Mikey Saber (Simon Rex) speaks in a rhythm of constant, caffeinated misery — a docent of desperation and deception. He should be depressed to find himself once again aboard the bus headed for Texas City, Texas. The 47-year-old is about to re-enter the orbit of his hometown with a soft landing after the hard end to his porn-star career (such as it was, AVN Award notwithstanding). Instead, there’s the slightest smile on his face as Mikey disembarks the bus, with *NSYNC’s “Bye Bye Bye” blaring over the soundtrack. There’s something sweet to him about inhaling that industrialized air. Texas City’s blue-collar labor might be slowly dying, but Mikey is a one-man cottage industry of well-spun bullshit and bluster, and the odyssey he takes in Red Rocket will be his disasterpiece. (The film opens on December 24 at both Landmark’s Keystone Art Cinema and at Living Room Theaters.)

This silver-tongued, star-spangled swan dive into self-delusional splendor takes a sharp turn from director / co-writer Sean Baker’s work on The Florida Project, in the sense that there is no grace or delivery from this Gulf Coastal desolation row (in which the details of subsistence squalor are distressingly accurate). And in its main plot turn, Baker lets loose his taste for other people’s more exploitative films. Sure, the pot that Mikey pushes (with a combo meal of synthetic piss to help the construction workers pass any impromptu tests) counts for considerable walking-around money in Texas City. But it’s not until he meets Strawberry (Suzanna Son), a 17-year-old redhead working at the Donut Hole. “There’s your change,” she says to him in a complete innocuous tone, but Mikey hears it in the other sense of the word — that she will somehow be his ticket back into the adult-film industry … if only he can properly seduce her. Baker and co-writer Chris Bergoch let us see Strawberry’s talents as a singer and the husk Mikey left with his estranged wife, Lexi (Bree Elrod), so we know the low point where this is likely to wind up should Strawberry say yes.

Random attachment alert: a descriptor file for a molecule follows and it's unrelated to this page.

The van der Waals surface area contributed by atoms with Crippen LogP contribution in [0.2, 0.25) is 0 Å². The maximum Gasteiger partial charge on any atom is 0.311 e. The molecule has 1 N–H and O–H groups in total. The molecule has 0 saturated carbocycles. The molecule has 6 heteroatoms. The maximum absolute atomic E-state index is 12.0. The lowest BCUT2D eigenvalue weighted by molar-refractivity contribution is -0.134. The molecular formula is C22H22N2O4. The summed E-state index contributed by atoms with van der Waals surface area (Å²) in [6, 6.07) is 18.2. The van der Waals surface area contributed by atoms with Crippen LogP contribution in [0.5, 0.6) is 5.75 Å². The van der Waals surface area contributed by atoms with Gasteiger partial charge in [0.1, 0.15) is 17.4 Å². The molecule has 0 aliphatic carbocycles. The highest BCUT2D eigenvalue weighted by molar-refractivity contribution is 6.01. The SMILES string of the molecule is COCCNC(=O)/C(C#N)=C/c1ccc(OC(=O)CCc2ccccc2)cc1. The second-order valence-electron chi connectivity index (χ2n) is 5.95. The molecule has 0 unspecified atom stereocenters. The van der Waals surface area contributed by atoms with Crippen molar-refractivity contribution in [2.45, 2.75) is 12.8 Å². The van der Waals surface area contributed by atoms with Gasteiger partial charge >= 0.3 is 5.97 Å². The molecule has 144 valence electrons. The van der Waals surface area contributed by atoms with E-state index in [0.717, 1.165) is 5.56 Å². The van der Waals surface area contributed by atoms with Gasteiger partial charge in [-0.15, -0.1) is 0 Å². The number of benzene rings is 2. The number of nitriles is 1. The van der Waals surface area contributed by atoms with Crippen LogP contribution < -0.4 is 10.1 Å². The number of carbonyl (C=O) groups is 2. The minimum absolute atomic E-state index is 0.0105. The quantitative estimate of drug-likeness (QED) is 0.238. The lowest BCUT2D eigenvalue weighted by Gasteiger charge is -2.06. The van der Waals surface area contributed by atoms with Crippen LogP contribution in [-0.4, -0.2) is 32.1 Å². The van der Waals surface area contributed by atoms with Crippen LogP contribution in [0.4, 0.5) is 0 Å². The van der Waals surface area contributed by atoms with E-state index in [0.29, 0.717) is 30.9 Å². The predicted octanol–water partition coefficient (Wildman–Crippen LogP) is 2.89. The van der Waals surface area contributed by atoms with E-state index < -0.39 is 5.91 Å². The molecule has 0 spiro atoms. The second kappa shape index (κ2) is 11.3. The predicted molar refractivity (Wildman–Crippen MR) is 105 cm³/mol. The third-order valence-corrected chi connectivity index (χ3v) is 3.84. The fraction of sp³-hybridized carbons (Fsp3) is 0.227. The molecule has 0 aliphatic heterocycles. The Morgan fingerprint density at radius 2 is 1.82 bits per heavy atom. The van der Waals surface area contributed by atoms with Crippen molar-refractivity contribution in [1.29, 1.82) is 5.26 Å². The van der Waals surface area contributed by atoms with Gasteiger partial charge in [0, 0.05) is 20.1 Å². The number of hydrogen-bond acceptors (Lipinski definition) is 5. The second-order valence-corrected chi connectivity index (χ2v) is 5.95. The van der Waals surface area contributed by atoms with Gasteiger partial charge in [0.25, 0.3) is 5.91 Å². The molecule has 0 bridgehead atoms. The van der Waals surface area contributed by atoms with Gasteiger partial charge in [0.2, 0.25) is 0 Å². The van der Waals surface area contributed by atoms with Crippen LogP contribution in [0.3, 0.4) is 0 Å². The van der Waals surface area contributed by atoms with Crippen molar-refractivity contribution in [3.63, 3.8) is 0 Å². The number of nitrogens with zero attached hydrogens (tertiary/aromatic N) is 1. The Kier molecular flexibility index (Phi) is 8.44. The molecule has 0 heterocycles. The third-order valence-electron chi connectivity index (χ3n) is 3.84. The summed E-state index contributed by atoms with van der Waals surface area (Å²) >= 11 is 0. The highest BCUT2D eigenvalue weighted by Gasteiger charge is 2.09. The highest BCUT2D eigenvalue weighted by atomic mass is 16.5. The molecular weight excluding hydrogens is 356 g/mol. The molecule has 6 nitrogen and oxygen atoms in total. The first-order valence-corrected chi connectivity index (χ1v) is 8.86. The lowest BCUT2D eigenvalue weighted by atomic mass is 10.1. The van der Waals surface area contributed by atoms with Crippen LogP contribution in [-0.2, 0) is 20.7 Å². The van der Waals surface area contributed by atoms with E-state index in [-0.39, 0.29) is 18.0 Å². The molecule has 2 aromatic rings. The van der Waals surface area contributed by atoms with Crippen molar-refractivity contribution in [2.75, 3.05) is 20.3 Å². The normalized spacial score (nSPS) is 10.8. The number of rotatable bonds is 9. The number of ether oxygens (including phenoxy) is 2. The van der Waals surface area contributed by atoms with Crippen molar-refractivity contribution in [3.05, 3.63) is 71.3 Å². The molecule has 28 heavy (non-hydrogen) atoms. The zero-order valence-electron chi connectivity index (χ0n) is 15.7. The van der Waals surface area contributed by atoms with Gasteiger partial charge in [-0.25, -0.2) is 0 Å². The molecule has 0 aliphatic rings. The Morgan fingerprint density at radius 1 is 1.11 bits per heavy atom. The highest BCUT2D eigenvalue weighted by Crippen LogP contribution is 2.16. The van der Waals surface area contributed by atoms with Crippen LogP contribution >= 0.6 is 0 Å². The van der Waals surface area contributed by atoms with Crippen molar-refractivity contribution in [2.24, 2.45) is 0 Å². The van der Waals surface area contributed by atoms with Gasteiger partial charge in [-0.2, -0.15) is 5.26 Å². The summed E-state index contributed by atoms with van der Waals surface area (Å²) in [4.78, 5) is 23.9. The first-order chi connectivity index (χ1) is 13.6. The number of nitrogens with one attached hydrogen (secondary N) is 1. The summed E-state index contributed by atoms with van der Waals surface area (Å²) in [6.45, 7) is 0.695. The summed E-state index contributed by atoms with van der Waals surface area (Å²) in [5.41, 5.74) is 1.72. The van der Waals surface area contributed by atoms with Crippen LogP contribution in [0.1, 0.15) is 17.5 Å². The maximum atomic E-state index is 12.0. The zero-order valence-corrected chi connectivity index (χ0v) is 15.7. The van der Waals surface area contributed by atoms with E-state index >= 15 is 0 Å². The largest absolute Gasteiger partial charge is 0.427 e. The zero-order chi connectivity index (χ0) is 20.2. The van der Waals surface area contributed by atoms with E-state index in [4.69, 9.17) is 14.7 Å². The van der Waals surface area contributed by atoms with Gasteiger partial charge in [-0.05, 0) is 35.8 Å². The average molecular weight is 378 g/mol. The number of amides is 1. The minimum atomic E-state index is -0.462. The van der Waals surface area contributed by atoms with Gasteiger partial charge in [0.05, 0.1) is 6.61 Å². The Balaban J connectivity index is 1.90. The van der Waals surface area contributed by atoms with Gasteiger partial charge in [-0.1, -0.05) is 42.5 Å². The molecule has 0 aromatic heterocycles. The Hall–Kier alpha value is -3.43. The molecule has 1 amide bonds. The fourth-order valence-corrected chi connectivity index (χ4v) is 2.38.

Baker and Bergoch also know we are essentially two nations under smog, easily divisible, with misery (and rarely justice) for all. And for as raucously funny as Red Rocket can be, there’s also a despondency about the proxy parable it paints for American disposability. Mikey is watching you-know-who on TV peddle the huckster hustle of room for believers, dreamers and strivers in our nation at the 2016 Republican National Convention while he’s rolling a ditchweed doobie. Mikey sleeps naked not out of comfort but as a form of currency to which he’s accustomed. The people who kick his ass (and not unreasonably) in the Donut Hole parking lot will see that as a highpoint not of their day but perhaps of their lives. A cast-aside crack about Lexi’s activity on Craigslist reveals the darkness lurking beneath the broad and often very shiny surface of Baker’s film, which doesn’t demonize these folks so much as depict the demoralizing domino effect that knocks their self-awareness and better judgment down to the studs.

It’s also relentlessly driven by Mikey’s narcissistic mega-wattage, dimmed only in the rare moments when Mikey seems to sleep and sparking astonishing liftoff from Simon Rex. Yes, that’s the Simon Rex — former MTV VJ, Scary Movie actor and rapper known as Dirt Nasty — who could easily lay claim to 2021’s Performance of the Year based purely on lowered expectations from his previous work, let alone the inimitable charm he brings to Mikey And Mikey is charming, even when he gets in predicaments that have an ulcerative effect on your stomach; Mikey possesses frighteningly specific knowledge of when someone can and cannot call the authorities on him should he stand on public land and, later in the movie, one incident causes injurious repercussions for people he’s never even met (and a friend who has misplaced his trust in Mikey’s exuberance).

Mike’s Sven-golly charms work on Strawberry. They work on his weed customers. Albeit with a little more flop-sweat effort, they work on people who claim to hate him. They work on you. Of course, this being art, you will realize (as Mikey does during a roller-coaster ride with Strawberry), that our nation has indulged its own form of controlled fear in a way that we have let get way the fuck out of hand. You need not look that close to see where all of Mikey’s reckless ideation results in real-world consequences for the rest of us, but Baker and Bergoch include that, too … alongside an extremely funny scene of Mikey’s hog hanging low while the flag flies high. The motto for this sadly, but searingly, specific American saga could be: Cloudy eyes, full of shit, can’t win.